How did a Church of Christ minister's daughter from San Antonio, Texas become a country music star? Through faith, hard work, and singing about that minister. Holly Suzette Dunn was born August 22, 1957, in San Antonio to the aforementioned man of God, Frank Dunn, and her mother Yvonne Campbell, a landscape painter. Music was a part of her life basically from the start. By the time she was in high school was already performing with a band that toured the Southern United States, called the Freedom Folk Singers.
Dunn attended college at Abilene Christian University where she performed in a school-sponsored band called The Hilltoppers. While there, she began writing songs with her brother, Chris Waters, who would go on to become a famous Nashville songwriter in his own right. After graduation, Dunn and Waters moved to Nashville to begin their country music careers.
Beginning as a demo singer and then as a songwriter with her brother for CBS records, Dunn worked her way up the ranks in Nashville before finally getting signed to her own record contract with MTM Records.
Dunn's first album, the self-titled Holly Dunn, started slow. Her first two singles from the album -- "Playing for Keeps" and "My Heart Holds On" -- didn't even make the top 40. Dunn's cold streak wouldn't last long. Her fourth single, "Daddy's Hands," was an instant hit. The song shot up to number 7 on the Billboard U.S. Hot Country Songs chart and stayed on the charts for six months.
From there, Dunn was unstoppable. She had multiple top ten hits including "Love Someone Like Me" and "Only When I Love". She received two Grammy nominations for "Daddy's Hands": Best Female Country Vocal Performance and Best Country Song. On the strength of "Daddy's Hands," she was also named Academy of Country Music's Top New Female Vocalist for 1986 and won the Country Music Association's Horizon Award.
From there the hits just kept on coming. The singer-songwriter had her first number one hit with "Are You Ever Gonna Love Me" and followed that up with "There Goes My Heart Again", which topped out at fourth on the charts. Both songs were off her third album, The Blue Rose of Texas, which was her first release on Warner Bros. Records.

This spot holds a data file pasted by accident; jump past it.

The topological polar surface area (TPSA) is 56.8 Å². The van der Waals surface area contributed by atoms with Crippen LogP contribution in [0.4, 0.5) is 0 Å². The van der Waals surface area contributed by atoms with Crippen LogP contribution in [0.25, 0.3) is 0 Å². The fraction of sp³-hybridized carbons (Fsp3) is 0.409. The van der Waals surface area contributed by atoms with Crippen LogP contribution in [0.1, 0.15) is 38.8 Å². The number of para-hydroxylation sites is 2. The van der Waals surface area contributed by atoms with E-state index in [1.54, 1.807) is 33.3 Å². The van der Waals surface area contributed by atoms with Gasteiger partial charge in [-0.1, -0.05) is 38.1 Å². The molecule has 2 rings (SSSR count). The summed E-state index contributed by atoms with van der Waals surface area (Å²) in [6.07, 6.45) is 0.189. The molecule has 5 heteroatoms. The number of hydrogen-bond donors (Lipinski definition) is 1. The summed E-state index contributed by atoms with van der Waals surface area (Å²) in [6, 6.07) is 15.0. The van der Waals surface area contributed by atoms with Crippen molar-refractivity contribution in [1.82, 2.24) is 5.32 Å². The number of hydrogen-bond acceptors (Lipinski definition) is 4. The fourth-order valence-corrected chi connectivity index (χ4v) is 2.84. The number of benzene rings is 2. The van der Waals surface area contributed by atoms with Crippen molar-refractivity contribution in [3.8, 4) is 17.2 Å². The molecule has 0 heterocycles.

Dunn also began partnering up with other country music stars like Kenny Rogers, Joe Diffie and Michael Martin Murphey. By 1990 Dunn had released her fourth album, Heart Full of Love, and scored her second number one hit with the second release from the album, "You Really Had Me Going".
A greatest hits album followed in 1991, entitled Milestones: Greatest Hits. Dunn released a few more albums throughout the 90s (Getting it Dunn, Life and Love and All the Stages, Leave One Bridge Standing) before transitioning from performer to host. A former DJ in college, Dunn joined the country music radio station WWWW in Detroit, Michigan as the station's morning show host. Then, from 1999 to 2002 Dunn co-hosted Opry Backstage on The Nashville Network.
In 2003, Dunn released her final record, a gospel album entitled Full Circle. She then announced she was retiring from country music to pursue her other passion, painting. Dunn moved to New Mexico and began painting landscapes, like her mother.
Holly Dunn's life came to a sadly early end in 2016 when, on November 14th, she passed away from ovarian cancer in Albuquerque. The country singer and painter is buried in Salado Cemetery in Salado, TX at the Dunn family plot.
In remembrance of the country great, these are a few of her classics to enjoy.
"You Really Had Me Going"
"No One Takes the Train Anymore"
So underrated if you ask me. She does such a good job at singing about days gone by.